Friday, 3 June 2022
The Soldiers are Dressed in Red - the Quiberon Expedition of 1795 and the Counter-Revolution in Brittany.
The Soldiers are all Dressed in Red. The Quiberon Expedition of 1795 and the Counter-Revolution in Brittany’ by Alistair Nichols is the latest in Helion & Co’s continually excellent and rapidly expanding From Reason to Revolution series, No. 91 in fact! I have been fascinated by the French Revolutionary Wars and the War of the First Coalition in particular for many years so I was almost chomping at the bit waiting for it’s publication! I was not to be disappointed.
This book provides the reader with a long-overdue English-language account of the doomed expedition, the express aim being to support the chouan uprising in Brittany but also to attempt to topple the French republican regime. The author has drawn on memoirs, archival material and other historical works and he seeks to provide a comprehensive account of what was in reality a joint expedition between the French émigrés and the British Government and place it in the context of wider events. In short, this book does what it sets out to do very well and in a very thorough and readable way.
The narrative takes us through every phase of this doomed expedition, from concept, planning, embarkation, disembarkation at Quiberon, the reaction of the Republican forces and then the series of bloody combats as the emigres vainly tried to hold their positions, followed by the capitulation, escape for many and for the majority, retribution. The accounts of the various engagements are very clear and I found it easy to follow events as they unfolded. The use of original documentation allows for some quite detailed analysis of how the expedition was faring,. One aspect that is with hindsight rather saddening are the capabilities ( or lack of) of the emigre commanders and their men, many of whom were fated to face a firing squad or worse. I said it was a doomed expedition from the start and the more I got into the book the more I understood the futility of the invasion and the hopeless situation of the troops once they were landed. I was also reminded that some of the emigre regiments (Royal Emigrants and the Uhlans Britainiques for example) were veterans of the campaigns in Flanders and the Low Countries so were no pushover in the final reckoning.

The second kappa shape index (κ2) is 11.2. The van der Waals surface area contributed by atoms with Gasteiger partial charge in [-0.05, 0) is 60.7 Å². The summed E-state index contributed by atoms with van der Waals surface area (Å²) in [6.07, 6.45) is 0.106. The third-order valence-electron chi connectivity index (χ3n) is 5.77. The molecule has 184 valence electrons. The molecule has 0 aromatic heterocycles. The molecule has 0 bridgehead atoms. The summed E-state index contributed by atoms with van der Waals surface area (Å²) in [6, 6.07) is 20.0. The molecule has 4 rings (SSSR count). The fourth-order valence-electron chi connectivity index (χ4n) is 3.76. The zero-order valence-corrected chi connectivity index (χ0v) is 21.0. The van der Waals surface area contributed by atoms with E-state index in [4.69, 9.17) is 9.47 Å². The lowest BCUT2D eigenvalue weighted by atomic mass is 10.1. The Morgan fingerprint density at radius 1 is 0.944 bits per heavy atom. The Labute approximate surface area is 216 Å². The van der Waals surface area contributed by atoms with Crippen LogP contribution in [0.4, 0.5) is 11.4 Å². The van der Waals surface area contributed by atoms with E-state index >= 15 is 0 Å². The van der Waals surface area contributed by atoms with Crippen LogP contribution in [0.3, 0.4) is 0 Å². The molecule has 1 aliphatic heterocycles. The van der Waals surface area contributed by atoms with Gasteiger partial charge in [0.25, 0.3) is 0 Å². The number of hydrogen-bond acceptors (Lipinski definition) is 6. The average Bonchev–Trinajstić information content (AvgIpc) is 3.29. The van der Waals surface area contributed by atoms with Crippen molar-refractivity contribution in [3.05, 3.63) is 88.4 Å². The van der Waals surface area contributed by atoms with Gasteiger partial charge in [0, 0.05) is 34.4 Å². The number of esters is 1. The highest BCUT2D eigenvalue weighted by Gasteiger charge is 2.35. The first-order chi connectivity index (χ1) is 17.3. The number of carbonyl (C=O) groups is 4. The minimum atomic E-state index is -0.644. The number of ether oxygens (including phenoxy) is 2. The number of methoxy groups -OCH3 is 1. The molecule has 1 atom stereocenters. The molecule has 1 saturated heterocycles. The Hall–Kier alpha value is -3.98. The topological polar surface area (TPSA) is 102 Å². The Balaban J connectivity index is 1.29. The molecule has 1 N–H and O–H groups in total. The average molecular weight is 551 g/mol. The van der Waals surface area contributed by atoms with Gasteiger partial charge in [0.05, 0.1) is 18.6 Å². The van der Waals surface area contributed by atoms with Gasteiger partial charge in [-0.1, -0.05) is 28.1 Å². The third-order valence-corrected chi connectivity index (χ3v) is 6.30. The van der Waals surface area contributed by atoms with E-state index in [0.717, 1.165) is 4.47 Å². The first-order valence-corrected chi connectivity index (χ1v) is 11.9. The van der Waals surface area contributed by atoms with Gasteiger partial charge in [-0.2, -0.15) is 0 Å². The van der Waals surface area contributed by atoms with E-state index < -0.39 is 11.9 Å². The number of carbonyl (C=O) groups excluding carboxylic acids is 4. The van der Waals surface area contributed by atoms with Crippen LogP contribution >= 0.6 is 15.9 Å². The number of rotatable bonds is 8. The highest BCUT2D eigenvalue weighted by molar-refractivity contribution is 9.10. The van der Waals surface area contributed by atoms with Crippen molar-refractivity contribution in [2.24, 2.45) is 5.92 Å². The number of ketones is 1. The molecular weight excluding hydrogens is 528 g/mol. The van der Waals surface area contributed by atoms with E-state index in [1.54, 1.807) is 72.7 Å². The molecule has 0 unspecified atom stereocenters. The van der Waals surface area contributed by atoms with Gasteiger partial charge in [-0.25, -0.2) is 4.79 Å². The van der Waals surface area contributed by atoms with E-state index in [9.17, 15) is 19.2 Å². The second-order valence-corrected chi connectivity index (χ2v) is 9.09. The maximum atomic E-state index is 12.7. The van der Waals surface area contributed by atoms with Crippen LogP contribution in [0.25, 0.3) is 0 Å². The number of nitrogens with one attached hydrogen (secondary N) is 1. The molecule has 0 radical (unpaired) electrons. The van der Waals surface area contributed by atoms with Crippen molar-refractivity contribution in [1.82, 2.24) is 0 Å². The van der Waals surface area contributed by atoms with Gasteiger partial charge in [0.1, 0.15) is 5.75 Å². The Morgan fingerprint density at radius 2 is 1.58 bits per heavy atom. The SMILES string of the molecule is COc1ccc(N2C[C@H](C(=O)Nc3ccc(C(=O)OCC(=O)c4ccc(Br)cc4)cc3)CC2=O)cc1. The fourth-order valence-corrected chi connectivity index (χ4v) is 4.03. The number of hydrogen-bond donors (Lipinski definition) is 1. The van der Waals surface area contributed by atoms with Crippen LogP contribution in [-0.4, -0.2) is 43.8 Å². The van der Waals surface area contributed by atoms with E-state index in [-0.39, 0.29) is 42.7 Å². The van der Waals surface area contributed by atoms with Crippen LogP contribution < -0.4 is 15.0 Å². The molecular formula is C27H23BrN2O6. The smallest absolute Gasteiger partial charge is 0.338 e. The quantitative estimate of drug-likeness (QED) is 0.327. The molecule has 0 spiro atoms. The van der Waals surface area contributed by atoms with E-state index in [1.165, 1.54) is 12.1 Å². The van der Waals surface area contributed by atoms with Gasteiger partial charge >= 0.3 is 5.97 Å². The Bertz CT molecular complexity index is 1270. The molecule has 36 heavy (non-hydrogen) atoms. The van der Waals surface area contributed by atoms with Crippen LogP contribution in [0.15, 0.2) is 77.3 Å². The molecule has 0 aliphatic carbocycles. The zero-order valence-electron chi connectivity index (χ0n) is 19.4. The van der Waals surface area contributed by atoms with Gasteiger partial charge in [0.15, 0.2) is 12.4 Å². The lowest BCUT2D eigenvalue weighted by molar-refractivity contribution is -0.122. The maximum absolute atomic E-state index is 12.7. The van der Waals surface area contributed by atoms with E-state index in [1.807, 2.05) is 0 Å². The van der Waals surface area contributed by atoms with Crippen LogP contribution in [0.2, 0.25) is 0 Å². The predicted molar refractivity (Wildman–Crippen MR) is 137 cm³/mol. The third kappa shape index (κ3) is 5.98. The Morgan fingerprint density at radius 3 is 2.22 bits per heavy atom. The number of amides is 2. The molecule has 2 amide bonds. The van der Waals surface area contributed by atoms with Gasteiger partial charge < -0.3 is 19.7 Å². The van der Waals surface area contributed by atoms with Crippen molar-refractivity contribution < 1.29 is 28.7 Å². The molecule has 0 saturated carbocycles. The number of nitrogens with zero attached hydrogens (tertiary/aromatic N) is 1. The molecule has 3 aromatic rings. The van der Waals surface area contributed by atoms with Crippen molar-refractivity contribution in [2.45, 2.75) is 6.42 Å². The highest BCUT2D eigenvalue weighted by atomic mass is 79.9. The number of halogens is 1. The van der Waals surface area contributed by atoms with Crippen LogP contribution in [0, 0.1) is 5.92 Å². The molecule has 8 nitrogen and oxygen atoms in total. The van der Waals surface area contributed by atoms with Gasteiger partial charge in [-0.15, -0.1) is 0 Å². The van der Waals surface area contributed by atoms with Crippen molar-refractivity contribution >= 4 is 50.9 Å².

The book contains a number of black and white photographs of the Quiberon area as it is today as well as a range of particularly helpful maps of the region and of some of the actions that were fought after the landings. The eight central pages are as is usually the case taken up with some lovely colour plates. One of these, spreads over two pages, is an original work commissioned for the book and painted by Giorgio Albertini, depicting the aftermath of the attack on the Sainte-Barbe lines, which is stunning. The other plates are of a wide range of colourful Émigrée and no less colourful Republican uniforms printed courtesy of the Anne S. K. Brown Military Collection.
The book ends with three appendices covering the landings, the French Republican order of battle and some notes on uniforms. The Republican orders of battle are of particular interest to me as its not something I’ve seen before whereas the ´Emigré order of battle is quite well known already. Also, throughout the book are full details of the not inconsiderable number of British troops embarked but not committed to the invasion, (a possible ‘what if’ scenario perhaps) and the warships and transports used.
A fascinating and well written book, quite an easy read and one I can happily recommend
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